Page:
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Toothbrush deterioration and parents’ suggestions to improve the design of toothbrushes used by children with special care needs

Abstract

Background

Biting objects was a parafunctional oral habit among children with special care needs. Chewing or biting toothbrushes could expedite the process of toothbrush wear. However, few studies evaluated the deterioration levels of toothbrushes used by children with special needs. This study aimed to assess the deterioration level of toothbrushes used by children with special care needs, and collect parents’ feedbacks to improve the design of children’s toothbrushes.

Methods

The cross-sectional study recruited 277 children who had special care needs. Children’s toothbrushing behaviors, background information, and parents’ comments on toothbrushes were obtained. Toothbrush deterioration was assessed by bristle wear and bite mark scores. Higher scores indicated severe deterioration.

Results

Three hundred twenty-one toothbrushes were collected. Children who used 2 to 6 toothbrushes in a 3-month period showed higher toothbrush deterioration scores than children who used a single toothbrush. Over 40% children’s toothbrushes presented excessive wear. Excessive wear was associated with social skills and parents’ education background. Distinct bite marks tended to exist on toothbrushes which had been used by children who showed challenging behaviors during toothbrushing (OR = 1.96, 95%CI1.15–3.32, p < 0.05). Approximately 27% parents reported that children’s toothbrushes should be modified. Parents recommended that the size of toothbrush heads, the angle of handles, and the texture/length/distribution/diameter of bristles should be adjusted. Besides, ideal toothbrushes should be able to provide verbal or visual instructions to children, motivate children to brush teeth, simplify toothbrushing procedure, and protect children who had toothbrush-biting habits.

Conclusions

Excessive wear and distinct bite marks can be found on toothbrushes that had been used by children with special care needs. Toothbrush deterioration was associated with children’s social skills, toothbrushing behaviors, and parents’ educational attainment. The commercially available toothbrushes should be modified to meet the additional needs of young children.

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Background

Toothbrushes are the primary tools for dental plaque control and dental disease prevention [1, 2]. If misused, toothbrushes can have adverse effects on soft tissues and hard dental tissues. It was documented that gingival abrasion, abrasion of dentin, bristle impaction, or ulceration could be caused by traumatic toothbrushing [1, 3, 4]. Various factors can contribute to the traumatic toothbrushing, including, brushing force, brushing technique, type of toothbrushes, component of toothpaste, texture or shapes of toothbrush bristles, and the time of use [4,5,6,7]. Although toothbrushes were selected properly and appropriate brushing technique was used, the morphological features of toothbrushes could change with time. Most dentists recommended that toothbrushes should be renewed every 2 to 3 months [8]. Since the tufts of worn brushes could compromise their abilities to remove food debris and dental plaque, the splaying of toothbrush bristles could be considered as an indicator for toothbrush replacement [9].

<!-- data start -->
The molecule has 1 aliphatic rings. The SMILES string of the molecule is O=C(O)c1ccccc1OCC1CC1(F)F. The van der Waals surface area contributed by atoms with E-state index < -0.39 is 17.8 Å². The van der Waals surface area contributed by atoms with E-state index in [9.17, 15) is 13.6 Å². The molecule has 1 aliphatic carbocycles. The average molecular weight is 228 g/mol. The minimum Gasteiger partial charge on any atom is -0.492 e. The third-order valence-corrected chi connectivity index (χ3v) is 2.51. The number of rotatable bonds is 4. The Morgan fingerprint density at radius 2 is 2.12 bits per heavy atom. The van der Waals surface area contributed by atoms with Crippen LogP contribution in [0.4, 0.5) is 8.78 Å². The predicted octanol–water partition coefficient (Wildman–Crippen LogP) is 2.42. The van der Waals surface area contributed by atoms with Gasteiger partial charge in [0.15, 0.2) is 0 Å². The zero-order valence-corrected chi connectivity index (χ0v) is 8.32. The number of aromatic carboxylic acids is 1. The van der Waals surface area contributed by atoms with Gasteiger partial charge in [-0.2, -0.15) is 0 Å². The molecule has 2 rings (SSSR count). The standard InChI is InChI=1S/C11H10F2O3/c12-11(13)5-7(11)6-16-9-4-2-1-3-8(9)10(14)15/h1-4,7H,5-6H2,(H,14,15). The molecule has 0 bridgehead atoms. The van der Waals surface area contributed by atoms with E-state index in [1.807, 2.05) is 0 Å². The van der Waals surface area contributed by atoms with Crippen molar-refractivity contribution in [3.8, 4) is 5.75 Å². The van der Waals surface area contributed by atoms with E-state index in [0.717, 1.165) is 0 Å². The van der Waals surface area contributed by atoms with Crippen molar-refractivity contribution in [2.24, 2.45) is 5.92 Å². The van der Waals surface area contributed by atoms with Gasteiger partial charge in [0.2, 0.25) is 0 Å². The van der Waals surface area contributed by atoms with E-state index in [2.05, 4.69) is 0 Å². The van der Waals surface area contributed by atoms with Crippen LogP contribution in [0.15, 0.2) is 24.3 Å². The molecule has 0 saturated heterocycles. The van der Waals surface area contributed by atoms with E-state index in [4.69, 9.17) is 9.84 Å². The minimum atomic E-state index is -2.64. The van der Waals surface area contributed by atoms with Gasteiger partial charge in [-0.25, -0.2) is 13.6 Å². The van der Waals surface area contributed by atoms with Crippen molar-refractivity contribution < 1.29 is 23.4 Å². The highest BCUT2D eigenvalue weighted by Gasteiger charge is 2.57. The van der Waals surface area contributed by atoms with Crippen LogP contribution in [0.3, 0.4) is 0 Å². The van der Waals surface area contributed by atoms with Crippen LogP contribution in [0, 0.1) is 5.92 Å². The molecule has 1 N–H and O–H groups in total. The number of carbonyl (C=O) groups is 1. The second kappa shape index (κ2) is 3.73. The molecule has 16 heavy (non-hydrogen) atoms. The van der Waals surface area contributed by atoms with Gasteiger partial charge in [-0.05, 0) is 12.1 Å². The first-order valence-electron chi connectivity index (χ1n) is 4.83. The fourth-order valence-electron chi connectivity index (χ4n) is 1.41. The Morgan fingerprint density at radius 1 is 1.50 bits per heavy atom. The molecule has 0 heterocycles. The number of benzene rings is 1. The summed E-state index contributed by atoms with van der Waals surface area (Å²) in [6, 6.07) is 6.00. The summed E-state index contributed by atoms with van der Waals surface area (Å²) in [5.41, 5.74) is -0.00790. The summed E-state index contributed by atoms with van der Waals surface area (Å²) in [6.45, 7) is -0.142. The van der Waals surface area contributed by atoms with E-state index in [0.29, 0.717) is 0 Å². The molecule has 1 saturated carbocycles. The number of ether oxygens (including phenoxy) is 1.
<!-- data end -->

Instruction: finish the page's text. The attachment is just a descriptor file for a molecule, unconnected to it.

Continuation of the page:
Children’s toothbrushes require additional attention and monitoring, especially toothbrushes used by younger children [5, 10, 11]. It was reported that the tips of toothbrushes used by preschool children were likely to be cracked after 4 weeks, and the cracked tips could serve as a habitat for microorganisms [5]. The bristles of toothbrushes used by children are vulnerable to be matted, as they brush their teeth with uneven strokes, and chew or bite the toothbrushes during brushing [11]. Biting objects was reported to be a common parafunctional oral habit among children with special care needs, and biting toothbrushes could expedite the process of toothbrush wear [9, 12].

Numbers of studies have evaluated the severity of toothbrush wear [9, 13, 14]. However, few studies investigated the distribution of bite marks on toothbrushes that had been used by children with special care needs. In this study, toothbrushes used by preschool children with special care needs were collected, aiming to evaluate the deterioration levels of toothbrushes used by young children with special care needs and collect parents’ feedbacks to improve the design of toothbrushes for those children.

Methods

Study design and participant recruitment